I'd like to think that the post pandemic lessons learned report will be acted upon because the next new bug to arrive will almost certainly be more lethal.

        1. MachDiamond Silver badge

          "because the next new bug to arrive will almost certainly be more lethal."

          Ebola Zaire was extremely lethal and incubated in ~48 hours with a more than 90% mortality rate. Gruesome, but it burned so hot that it couldn't travel very far from the source. The current strains are less lethal but take much longer to incubate in a host so they can spread across the planet via aircraft.

          Will the next strain of something be sneakier? When I get the flu, I don't go to the doctor. I keep warm, sleep a lot and try to stay hydrated since I know that supportive care and something to control symptoms is all that can be done. Somebody has to notice that a new and dangerous virus is circulating and it's not just an average flu. Insurance companies don't usually want to pay to have an assay done and it can be expensive so many people will just figure that Nyquill and chicken soup is the way to go when the doctor tells them, it's just the flu that's going around right now, here's a note for your employer.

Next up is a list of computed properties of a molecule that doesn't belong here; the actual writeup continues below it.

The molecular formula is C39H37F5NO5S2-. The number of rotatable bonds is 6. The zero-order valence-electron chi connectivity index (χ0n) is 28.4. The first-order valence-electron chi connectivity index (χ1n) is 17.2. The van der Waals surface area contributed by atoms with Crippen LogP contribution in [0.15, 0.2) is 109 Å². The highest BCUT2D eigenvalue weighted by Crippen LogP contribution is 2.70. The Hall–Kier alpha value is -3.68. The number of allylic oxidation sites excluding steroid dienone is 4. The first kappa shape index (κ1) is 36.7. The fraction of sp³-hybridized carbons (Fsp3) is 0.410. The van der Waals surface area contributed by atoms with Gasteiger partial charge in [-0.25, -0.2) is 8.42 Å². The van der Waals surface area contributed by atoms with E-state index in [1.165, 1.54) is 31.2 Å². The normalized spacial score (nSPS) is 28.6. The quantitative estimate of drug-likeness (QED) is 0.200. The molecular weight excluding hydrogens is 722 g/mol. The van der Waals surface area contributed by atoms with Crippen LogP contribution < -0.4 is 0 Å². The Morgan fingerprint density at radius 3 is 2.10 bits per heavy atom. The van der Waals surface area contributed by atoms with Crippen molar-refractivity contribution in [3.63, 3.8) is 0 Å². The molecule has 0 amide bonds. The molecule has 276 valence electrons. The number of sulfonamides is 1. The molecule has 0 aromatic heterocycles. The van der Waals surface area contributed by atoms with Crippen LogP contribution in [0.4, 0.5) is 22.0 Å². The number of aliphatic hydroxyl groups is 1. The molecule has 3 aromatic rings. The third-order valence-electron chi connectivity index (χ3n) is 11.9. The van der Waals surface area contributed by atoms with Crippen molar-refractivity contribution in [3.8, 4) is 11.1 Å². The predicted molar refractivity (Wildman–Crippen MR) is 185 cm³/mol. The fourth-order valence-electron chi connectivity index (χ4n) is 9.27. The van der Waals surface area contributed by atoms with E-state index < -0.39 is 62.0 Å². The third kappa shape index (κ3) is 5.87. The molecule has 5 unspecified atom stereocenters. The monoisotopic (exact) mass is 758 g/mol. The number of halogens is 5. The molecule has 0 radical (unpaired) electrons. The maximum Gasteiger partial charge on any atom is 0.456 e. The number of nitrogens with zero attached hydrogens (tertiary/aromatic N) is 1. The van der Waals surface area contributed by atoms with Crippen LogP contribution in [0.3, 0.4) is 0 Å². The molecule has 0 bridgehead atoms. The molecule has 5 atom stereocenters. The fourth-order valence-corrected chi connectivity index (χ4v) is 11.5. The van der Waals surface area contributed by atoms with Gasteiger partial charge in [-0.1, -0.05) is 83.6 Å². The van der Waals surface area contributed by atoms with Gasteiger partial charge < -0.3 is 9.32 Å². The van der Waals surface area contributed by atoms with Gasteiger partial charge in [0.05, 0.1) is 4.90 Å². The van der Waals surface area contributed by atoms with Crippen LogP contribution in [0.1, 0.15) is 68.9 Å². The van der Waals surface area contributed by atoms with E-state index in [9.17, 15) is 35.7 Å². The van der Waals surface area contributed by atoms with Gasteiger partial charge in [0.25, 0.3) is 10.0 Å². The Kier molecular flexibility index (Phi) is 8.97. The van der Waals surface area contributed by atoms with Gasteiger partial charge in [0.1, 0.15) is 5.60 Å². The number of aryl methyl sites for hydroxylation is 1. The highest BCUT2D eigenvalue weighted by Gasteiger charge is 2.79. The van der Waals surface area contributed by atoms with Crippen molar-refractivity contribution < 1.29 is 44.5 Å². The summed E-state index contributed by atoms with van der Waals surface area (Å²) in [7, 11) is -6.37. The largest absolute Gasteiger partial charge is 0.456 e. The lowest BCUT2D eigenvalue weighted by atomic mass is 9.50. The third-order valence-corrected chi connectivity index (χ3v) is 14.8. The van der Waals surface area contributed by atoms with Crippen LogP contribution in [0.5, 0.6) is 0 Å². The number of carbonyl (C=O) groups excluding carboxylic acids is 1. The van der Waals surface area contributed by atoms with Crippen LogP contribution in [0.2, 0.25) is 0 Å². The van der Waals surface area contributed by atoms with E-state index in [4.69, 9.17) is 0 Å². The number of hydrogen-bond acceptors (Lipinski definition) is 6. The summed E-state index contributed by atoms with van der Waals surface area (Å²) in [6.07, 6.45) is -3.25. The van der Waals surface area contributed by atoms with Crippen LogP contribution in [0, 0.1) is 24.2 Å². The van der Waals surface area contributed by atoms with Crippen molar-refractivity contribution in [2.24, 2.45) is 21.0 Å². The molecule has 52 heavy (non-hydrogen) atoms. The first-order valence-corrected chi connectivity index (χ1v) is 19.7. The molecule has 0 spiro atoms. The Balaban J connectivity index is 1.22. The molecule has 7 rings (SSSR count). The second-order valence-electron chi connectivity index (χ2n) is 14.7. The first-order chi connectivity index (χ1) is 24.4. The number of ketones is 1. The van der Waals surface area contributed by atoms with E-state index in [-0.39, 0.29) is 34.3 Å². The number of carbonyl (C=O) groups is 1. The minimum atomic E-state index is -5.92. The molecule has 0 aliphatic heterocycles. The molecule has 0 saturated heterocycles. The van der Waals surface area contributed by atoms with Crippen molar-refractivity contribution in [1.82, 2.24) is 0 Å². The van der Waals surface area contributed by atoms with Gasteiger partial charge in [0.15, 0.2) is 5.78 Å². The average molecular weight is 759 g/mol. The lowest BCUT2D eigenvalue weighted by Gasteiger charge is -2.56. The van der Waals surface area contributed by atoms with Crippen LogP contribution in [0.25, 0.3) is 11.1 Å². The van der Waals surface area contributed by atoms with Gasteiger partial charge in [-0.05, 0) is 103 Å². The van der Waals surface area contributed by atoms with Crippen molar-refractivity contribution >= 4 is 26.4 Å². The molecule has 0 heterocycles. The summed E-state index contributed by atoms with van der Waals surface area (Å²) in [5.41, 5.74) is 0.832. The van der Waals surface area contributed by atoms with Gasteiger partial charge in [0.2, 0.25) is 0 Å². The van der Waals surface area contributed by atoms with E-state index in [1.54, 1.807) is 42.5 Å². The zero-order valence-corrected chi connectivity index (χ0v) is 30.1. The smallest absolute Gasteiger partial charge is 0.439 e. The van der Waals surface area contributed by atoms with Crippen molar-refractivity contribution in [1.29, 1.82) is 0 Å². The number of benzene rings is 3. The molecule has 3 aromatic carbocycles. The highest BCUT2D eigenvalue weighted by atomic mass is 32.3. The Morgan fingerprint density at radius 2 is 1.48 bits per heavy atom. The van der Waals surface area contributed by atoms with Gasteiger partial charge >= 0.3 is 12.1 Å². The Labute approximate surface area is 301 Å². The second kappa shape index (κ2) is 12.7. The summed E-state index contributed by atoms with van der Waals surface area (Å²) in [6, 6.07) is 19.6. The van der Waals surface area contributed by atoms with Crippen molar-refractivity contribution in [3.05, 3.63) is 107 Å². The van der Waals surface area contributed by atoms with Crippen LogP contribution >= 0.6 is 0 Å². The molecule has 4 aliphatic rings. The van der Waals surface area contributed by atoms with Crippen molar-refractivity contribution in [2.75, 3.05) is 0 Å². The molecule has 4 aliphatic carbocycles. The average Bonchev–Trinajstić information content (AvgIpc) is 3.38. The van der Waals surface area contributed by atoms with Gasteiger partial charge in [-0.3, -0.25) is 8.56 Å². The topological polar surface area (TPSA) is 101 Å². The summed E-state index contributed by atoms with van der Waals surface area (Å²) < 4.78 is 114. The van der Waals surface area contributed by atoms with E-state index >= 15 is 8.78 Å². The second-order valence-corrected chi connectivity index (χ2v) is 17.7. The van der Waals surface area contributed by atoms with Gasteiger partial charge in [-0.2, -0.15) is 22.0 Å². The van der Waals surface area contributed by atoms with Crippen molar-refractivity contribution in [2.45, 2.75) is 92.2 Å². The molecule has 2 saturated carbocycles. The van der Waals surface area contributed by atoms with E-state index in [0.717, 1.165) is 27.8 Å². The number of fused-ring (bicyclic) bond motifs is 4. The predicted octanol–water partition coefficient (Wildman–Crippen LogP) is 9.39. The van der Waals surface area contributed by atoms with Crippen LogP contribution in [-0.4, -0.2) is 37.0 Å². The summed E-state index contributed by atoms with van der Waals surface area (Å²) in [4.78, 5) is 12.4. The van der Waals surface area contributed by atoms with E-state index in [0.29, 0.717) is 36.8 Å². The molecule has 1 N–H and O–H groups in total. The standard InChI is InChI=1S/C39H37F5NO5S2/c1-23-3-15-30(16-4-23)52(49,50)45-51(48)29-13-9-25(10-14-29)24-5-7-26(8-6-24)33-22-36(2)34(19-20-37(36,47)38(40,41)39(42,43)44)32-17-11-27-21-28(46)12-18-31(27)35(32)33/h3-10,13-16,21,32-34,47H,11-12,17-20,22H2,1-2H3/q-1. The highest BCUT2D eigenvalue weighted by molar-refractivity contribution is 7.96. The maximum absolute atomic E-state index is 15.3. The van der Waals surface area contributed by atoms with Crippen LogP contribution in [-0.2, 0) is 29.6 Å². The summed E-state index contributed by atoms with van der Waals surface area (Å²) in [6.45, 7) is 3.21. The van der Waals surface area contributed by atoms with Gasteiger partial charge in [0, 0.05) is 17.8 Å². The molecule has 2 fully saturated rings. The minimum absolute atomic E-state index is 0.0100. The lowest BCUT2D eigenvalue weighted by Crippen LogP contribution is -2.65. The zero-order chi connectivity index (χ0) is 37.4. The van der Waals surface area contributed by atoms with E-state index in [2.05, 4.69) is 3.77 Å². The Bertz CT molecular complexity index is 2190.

3. Wellyboot Silver badge

      >>>learning that the UK doesn't keep a stock of even basic PPE in case of pandemic was rather disconcerting<<<

      I think the UK did have a pandemic stock and pre br.x.t (like the other medical stockpiling) would have been added to just in case, but I believe the plans were expecting a 1918 type Flu event with a slower infection rate and a little more notice, not this completely new beast.

      Also I doubt the plans had changed much since the 80s/90s when the UK still had a rag trade capable of meeting UK PPE demand.

      NHS buying power can't do much to improve the rate at which production can be ramped up, production facilities & supply chains take time to organise.

      1. Anonymous Coward
        Anonymous Coward

        If this is worse than than any pandemic the government could have planned for - then they need to get out more.

        Compared to eg a SARS like fatality rate with a month long symptomless incubation period.

        Or a multi-strain resistant bacteria from factory chickens

        Or an airborne nasty with this same fatality rate but the infectiousness of measles.

        Never mind all the really interesting ones we have been deliberately engineering

        This (unlike crucifixion) is a doddle

    4. hoola Bronze badge